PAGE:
Girl Scouts of the Chesapeake Bay is more committed than ever to providing girls with the leadership skills through the all-girl, girl-led and girl-friendly environment that Girl Scouts provides, which creates a necessary safe space for girls to learn and thrive.
Through Girl Scouting, girls can take the lead in the world of science, technology, engineering, and math (STEM) through hands-on “learning by doing.” When Juliette Gordon Low founded the Girl Scouts in 1912, she taught the girls of Savannah how to weld and play basketball.
Now more than ever, girls need Girl Scouts. The single-gender environment offered by Girl Scouts creates an inclusive place where girls are free to explore their true potential and take the lead without the pressures that can be found in a coed environment. I have watched girls blossom into strong, young women who aren’t afraid to stand for what they believe in.
For more than a century, Girl Scouts has provided millions of girls the opportunity for adventure, inspiration and valuable mentoring. Most importantly, the program is girl-led.
No one inspires girl leadership better than the Girl Scouts. The girls who earn the Girl Scout Gold Award, the highest achievement in Girl Scouting, set themselves apart through the college admissions process, earn college scholarships and enter the military one rank higher. These girls see a need in their community, or in the world, and take action to solve the problem.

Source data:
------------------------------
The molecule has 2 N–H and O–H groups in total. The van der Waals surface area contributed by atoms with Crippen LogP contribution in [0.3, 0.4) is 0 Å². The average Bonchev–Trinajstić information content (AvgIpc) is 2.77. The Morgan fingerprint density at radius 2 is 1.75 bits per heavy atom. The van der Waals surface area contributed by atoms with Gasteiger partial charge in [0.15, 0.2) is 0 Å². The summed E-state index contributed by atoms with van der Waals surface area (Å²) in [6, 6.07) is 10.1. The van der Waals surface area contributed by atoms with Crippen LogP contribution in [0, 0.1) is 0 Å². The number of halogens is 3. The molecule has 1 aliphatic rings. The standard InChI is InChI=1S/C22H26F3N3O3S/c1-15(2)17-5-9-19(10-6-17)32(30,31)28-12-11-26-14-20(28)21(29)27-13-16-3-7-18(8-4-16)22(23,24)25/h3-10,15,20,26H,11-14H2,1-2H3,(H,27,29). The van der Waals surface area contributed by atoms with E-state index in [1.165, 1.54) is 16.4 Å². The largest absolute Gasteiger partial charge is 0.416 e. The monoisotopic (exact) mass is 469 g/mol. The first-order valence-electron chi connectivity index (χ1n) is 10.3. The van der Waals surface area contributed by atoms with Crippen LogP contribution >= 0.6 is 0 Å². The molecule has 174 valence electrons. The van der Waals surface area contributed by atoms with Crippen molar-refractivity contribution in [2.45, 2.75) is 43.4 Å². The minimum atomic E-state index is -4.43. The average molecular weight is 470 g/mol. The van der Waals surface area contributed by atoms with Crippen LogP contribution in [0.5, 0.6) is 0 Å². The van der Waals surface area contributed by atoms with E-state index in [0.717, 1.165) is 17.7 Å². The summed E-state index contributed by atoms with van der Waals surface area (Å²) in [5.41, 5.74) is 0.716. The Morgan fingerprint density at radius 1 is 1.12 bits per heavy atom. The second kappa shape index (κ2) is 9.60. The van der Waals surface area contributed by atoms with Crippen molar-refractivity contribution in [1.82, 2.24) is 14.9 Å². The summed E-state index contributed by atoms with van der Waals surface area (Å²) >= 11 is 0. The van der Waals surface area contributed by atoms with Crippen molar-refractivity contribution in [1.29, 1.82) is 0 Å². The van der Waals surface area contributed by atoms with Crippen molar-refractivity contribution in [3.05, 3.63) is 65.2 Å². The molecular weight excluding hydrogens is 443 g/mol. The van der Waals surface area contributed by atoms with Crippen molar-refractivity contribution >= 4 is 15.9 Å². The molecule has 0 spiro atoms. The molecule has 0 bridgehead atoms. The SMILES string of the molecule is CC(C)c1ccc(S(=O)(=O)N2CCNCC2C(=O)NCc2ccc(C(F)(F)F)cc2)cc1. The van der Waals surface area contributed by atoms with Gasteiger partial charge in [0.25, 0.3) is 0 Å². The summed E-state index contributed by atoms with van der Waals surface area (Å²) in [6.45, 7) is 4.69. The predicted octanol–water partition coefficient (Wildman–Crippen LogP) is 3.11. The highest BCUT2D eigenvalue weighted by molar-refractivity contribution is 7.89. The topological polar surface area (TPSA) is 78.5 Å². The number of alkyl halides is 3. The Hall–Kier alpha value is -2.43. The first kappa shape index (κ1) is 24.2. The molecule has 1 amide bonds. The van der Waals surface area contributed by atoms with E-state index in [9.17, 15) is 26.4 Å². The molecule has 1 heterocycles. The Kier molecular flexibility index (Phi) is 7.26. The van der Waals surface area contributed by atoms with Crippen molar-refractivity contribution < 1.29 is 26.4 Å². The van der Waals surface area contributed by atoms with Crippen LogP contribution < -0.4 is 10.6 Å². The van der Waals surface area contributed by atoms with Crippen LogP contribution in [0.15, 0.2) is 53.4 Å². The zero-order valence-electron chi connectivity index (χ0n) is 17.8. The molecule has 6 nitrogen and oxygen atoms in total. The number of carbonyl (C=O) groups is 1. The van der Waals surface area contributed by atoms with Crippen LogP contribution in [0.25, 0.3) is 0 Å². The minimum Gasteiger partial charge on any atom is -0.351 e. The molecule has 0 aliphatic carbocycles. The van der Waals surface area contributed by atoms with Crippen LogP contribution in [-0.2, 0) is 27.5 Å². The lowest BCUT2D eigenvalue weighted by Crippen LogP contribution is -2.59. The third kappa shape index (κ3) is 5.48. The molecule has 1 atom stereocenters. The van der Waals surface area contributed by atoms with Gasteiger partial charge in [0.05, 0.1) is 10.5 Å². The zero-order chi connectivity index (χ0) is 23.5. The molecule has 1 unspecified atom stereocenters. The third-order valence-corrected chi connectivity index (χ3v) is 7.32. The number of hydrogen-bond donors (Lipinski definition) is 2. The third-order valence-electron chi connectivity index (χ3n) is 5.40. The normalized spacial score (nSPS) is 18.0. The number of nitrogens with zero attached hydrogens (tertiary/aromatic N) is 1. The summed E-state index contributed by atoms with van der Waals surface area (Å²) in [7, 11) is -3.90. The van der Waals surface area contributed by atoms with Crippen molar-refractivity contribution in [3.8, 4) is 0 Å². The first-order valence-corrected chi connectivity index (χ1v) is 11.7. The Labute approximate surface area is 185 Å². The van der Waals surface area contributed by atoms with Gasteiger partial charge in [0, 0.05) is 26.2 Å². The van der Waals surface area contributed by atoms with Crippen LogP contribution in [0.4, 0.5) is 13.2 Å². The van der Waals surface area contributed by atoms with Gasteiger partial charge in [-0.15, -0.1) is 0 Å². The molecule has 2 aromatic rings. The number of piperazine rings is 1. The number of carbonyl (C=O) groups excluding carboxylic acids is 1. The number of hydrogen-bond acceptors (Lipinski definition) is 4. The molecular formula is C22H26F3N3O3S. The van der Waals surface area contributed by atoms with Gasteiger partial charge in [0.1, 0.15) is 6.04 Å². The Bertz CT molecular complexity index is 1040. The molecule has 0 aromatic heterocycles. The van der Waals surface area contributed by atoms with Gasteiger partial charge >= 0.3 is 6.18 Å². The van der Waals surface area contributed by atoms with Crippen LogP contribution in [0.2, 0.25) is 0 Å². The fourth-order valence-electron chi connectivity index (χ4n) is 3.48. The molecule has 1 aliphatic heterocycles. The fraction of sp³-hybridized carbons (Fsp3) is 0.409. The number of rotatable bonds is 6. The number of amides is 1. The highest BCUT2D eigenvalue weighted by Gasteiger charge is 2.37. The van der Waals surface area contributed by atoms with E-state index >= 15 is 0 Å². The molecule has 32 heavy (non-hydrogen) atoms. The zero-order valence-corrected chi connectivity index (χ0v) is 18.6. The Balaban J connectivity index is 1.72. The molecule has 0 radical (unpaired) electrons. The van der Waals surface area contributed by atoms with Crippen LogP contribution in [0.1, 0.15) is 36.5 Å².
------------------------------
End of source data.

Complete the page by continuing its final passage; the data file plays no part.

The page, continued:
Gold Award Girl Scout Melody Cerro from Denton inspired younger students to consider STEM careers. She taught aerodynamics, mechanics, architecture and robotics engineering classes to fifth-grade students, mentored a middle school Lego League robotics team and created literature about engineering for a Career Day for younger students.
Seventy-four percent of girls are interested in STEM, and Melody was very passionate about sharing her love with others. Today, she is studying mechanical engineering at University of Delaware. Melody was also recognized by the Soroptimist International of Talbot County for her work in the community with the Violet Richardson Award.
Another pillar in the Girl Scout Program is our dedication to outdoor skills. Over the summer, we announced 23 new badges focusing on cyber security, robotics, engineering and seven new badges that focus on building outdoor skills for every grade level. These outdoor experiences are progressive, so the girls will build on their knowledge year after year. Activities such as hiking, camping, canoeing, high ropes and archery offer girls opportunities to have exciting, girl-lead outdoor adventures, while learning important skills that teach valuable life lessons, like self-reliance, leadership and perseverance.
The fact is, most of a girl’s life is coed. But the emotional, girl-inclusive programming offered by Girl Scouts fosters collaboration instead of competition and promotes support among girls, enabling them to stretch beyond their limits and transfer valuable knowledge and skills to any environment, both now and in the future.
Girl Scouts of the Chesapeake Bay is dedicated to serving all girls in K-12th grades in an all-girl environment. Girls are welcome to join at any time and all girls have the opportunity to earn the Gold Award.
For more information visit our website at www.GSCB.org or call 302-456-7150.
Denise Eberspeaker is the director of development, communications and service center for Girl Scouts of the Chesapeake Bay.